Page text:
• 39. don’t the Open data: why do we want tit?ve it? o ha y want you t; we collected it, ✤ No it’s no It’svourus power Stupid question:t gi es data it’s wha ✤ Engagement – duces power of to Rereducing barriers olitical/ p getting involvedpublic service elite ✤ Equality of access to information (and thus power). Much of this data is already available... for a price ✤ Efficiency – Endless amount of duplication in all levels of government because they can’t/won’t share data ✤ but most important of all...
    • 40. don’t the Open data: why do we want tit?ve it? o ha y want you t; we collected it, ✤ No it’s no It’svourus power Stupid question:t gi es data it’s wha ✤ Engagement – duces power of to Rereducing barriers olitical/ p getting involvedpublic service elite ✤ Equality of access to information (and thus power).goes the competitive Bang Much of this data is already available... antage adv for a price ✤ Efficiency – Endless amount of duplication in all levels of government because they can’t/won’t share data ✤ but most important of all...
    • 41. don’t the Open data: why do we want tit?ve it? o ha y want you t; we collected it, ✤ No it’s no It’svourus power Stupid question:t gi es data it’s wha ✤ Engagement – duces power of to Rereducing barriers olitical/ p getting involvedpublic service elite ✤ Equality of access to information (and thus power).goes the competitive Bang Much of this data is already available... antage adv for a price ✤ Efficiency – Endless amount of Fewer people = difficult d ecisions, duplication in all levels of government less power, less prestige because they can’t/won’t share data ✤ but most important of all...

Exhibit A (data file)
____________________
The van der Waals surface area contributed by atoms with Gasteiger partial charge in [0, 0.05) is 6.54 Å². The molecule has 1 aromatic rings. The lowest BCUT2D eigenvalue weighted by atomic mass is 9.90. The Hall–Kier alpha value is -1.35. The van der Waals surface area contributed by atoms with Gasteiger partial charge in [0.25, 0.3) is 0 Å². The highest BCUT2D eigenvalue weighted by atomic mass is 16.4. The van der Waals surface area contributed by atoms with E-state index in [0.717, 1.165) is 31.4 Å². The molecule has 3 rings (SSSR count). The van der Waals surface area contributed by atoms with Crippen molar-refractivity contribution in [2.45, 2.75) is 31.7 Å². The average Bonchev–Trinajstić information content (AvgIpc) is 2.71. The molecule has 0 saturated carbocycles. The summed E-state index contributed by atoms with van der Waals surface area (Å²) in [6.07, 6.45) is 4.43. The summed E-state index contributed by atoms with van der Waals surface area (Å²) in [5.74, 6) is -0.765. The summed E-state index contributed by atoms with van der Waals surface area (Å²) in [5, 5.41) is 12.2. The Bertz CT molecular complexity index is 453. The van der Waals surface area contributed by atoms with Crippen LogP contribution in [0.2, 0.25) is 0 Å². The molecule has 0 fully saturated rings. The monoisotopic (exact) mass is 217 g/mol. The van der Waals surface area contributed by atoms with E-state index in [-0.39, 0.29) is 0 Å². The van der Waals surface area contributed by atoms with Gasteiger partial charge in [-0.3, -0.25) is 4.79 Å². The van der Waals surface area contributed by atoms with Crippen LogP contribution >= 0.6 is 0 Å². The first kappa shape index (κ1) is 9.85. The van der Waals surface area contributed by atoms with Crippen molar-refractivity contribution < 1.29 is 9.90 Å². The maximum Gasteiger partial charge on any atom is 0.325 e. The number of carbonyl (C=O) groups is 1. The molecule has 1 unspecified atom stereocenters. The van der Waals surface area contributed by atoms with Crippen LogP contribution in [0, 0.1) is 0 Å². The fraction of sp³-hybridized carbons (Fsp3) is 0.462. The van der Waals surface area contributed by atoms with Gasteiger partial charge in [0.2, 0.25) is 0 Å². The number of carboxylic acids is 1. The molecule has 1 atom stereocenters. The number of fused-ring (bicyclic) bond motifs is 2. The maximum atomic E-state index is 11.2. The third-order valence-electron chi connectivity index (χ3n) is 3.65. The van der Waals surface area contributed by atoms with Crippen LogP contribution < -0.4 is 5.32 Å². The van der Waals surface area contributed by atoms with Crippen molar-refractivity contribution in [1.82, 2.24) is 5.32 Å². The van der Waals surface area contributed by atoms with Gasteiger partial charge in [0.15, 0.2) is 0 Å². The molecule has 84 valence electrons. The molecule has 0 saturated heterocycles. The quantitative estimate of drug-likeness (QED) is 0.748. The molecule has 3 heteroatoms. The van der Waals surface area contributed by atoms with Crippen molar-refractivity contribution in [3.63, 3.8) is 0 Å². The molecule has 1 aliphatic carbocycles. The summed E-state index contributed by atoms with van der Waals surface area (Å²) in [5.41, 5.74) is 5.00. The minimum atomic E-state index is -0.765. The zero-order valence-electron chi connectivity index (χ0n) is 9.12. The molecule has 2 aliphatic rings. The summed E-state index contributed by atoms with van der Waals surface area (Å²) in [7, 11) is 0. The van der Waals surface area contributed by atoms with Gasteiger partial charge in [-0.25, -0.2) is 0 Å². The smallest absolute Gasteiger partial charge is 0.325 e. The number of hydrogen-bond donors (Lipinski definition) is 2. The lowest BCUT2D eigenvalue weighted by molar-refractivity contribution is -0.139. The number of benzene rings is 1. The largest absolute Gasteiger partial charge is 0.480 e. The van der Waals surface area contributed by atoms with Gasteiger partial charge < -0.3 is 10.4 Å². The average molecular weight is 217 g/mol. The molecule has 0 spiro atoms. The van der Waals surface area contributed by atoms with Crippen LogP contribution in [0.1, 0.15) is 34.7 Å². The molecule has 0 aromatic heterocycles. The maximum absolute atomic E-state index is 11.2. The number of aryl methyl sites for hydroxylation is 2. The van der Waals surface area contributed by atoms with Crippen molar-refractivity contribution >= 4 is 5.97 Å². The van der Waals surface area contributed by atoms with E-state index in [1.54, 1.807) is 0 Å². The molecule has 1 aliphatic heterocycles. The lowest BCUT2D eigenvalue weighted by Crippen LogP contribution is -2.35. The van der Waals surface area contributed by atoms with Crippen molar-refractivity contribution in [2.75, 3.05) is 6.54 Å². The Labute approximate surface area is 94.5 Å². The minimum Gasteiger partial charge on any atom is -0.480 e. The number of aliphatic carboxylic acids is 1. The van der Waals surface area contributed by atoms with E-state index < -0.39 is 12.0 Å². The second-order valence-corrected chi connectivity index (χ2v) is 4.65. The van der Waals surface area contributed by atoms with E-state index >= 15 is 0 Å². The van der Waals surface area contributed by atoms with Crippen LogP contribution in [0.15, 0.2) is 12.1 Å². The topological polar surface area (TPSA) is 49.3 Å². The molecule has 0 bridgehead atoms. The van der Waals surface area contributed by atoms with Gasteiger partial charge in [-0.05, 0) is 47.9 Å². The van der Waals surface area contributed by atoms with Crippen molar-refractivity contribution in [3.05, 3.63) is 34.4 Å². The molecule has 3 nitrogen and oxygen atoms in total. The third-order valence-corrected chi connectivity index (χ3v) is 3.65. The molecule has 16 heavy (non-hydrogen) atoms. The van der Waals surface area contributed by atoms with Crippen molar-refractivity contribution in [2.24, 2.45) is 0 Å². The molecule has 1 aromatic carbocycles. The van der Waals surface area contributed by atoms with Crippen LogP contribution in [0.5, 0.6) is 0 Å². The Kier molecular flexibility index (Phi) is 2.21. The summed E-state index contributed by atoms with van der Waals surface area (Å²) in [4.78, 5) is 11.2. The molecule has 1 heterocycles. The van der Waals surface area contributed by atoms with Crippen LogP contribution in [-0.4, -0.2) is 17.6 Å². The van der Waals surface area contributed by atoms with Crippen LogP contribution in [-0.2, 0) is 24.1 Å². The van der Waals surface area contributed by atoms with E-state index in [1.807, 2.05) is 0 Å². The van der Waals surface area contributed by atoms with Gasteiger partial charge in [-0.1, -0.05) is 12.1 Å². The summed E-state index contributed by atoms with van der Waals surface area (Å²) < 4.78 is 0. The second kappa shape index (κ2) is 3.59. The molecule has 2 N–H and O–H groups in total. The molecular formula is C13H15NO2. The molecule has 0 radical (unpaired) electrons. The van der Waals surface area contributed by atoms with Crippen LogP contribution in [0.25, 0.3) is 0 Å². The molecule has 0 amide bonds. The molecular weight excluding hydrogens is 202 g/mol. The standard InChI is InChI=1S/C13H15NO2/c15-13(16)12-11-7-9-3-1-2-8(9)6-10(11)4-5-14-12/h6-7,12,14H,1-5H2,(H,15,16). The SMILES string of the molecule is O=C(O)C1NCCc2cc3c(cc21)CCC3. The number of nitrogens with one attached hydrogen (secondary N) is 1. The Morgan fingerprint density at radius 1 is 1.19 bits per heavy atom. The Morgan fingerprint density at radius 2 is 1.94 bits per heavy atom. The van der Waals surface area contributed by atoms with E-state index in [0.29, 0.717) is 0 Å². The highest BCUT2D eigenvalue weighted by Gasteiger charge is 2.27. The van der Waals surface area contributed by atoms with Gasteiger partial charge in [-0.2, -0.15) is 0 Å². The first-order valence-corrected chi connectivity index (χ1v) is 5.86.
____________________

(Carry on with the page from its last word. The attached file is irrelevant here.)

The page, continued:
• 42. don’t the Open data: why do we want tit?ve it? o ha y want you t; we collected it, ✤ No it’s no It’svourus power Stupid question:t gi es data it’s wha ✤ Engagement – duces power of to Rereducing barriers olitical/ p getting involvedpublic service elite ✤ Equality of access to information (and thus power).goes the competitive Bang Much of this data is already available... antage adv for a price ✤ Efficiency – Endless amount of Fewer people = difficult d ecisions, duplication in all levels of government less power, less prestige because they can’t/won’t share data ✤ but most important of all... scary